Cats and Rats, an Urban Legend

This Post is Prepared by Donnie Dann

Rats, the very word sends shivers up the spines of many. And well it should as rats are major disease carriers responsive for a host of illnesses including plague and rat-bite fever. When city dwellers observe rats feeding on trash in back alleys the call is heard loud and determined, “bring in those feral cats and control these rats”.

A recent article appeared in a local Chicago publication, “dna info” entitled Rat-Packed Chicago Has 3-Month Waitlist For Feral Cats As Demand ‘Explodes’. At first glance one would think YES!, cats are the perfect predator to rid us of those detested rats. But do they? And if so is the solution worse than the problem?

The extensive scientific literature on the subject refutes the claim that cats are effective rat predators. One example from a peer-reviewed study in the scientific journal Plos/One, includes the following paragraph. Typical of many science based papers the entire article is lengthy and esoteric, so I’ve excerpted a short section:

Studies of house cat predatory behavior in Baltimore have supported numerous other reports [10], [26] that suggested cats only occasionally killed rats and rarely have a numerical impact on the prey population, (emphasis mine) though they can qualitatively affect its structure. Jackson [16] found that Norway rats were food items in only 6.7% of feral cat feces. He also reported that there was no demonstrable relationship between the frequency of cat predation and the abundance of either rats or cats in the alleys. Childs [20], [27] also observed that cat predation on Norway rats was rare — only witnessing five attacks in more than 900 hours of observation. (Please write me directly for the actual scientific articles referenced by the names or numbers shown above).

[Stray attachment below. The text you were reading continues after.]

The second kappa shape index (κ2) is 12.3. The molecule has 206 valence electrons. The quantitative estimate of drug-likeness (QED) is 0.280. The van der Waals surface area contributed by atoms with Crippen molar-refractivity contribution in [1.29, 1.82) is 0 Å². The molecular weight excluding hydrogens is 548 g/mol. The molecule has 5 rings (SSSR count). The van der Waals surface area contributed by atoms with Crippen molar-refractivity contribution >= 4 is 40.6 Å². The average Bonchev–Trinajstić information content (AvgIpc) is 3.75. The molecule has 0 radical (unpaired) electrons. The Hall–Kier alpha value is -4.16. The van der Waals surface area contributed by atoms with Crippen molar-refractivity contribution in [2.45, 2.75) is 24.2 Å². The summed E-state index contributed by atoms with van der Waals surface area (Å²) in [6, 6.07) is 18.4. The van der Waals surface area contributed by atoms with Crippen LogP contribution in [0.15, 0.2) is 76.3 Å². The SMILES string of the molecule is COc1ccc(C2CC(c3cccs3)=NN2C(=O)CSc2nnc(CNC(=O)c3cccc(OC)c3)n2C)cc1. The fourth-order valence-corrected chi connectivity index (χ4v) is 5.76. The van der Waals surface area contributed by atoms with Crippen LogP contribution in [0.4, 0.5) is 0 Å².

We’re left with anecdotal evidence and opinions like “Once we brought the cats in the rats disappeared”. Rats are cagey beasts, acclimate to the presence of cats and move to a safer location, an alley distant from the cat colony. The rats may scurry away, but as adults are rarely predated by cats. The safest and surest way to eliminate the rat problem is to eliminate their food. Use rat-proof garbage cans with effective self-closing lids.

Meanwhile our nation’s cats, an estimated 100 million feral and 50 million owned but free-roaming, are seriously assailing human health. Cats are the only source of toxoplasmosis, a devastating parasite to pregnant women and those with compromised immune systems. They are also the primary domestic vector for rabies, and highly allergenic to many. As to the nation’s wildlife, outdoor cats are responsible for killing approximately 2.4 billion birds and 12.5 billion small mammals annually.

For a highly informative dialogue on the problem of our nations abundant cat population, I strongly commend this link to your reading.

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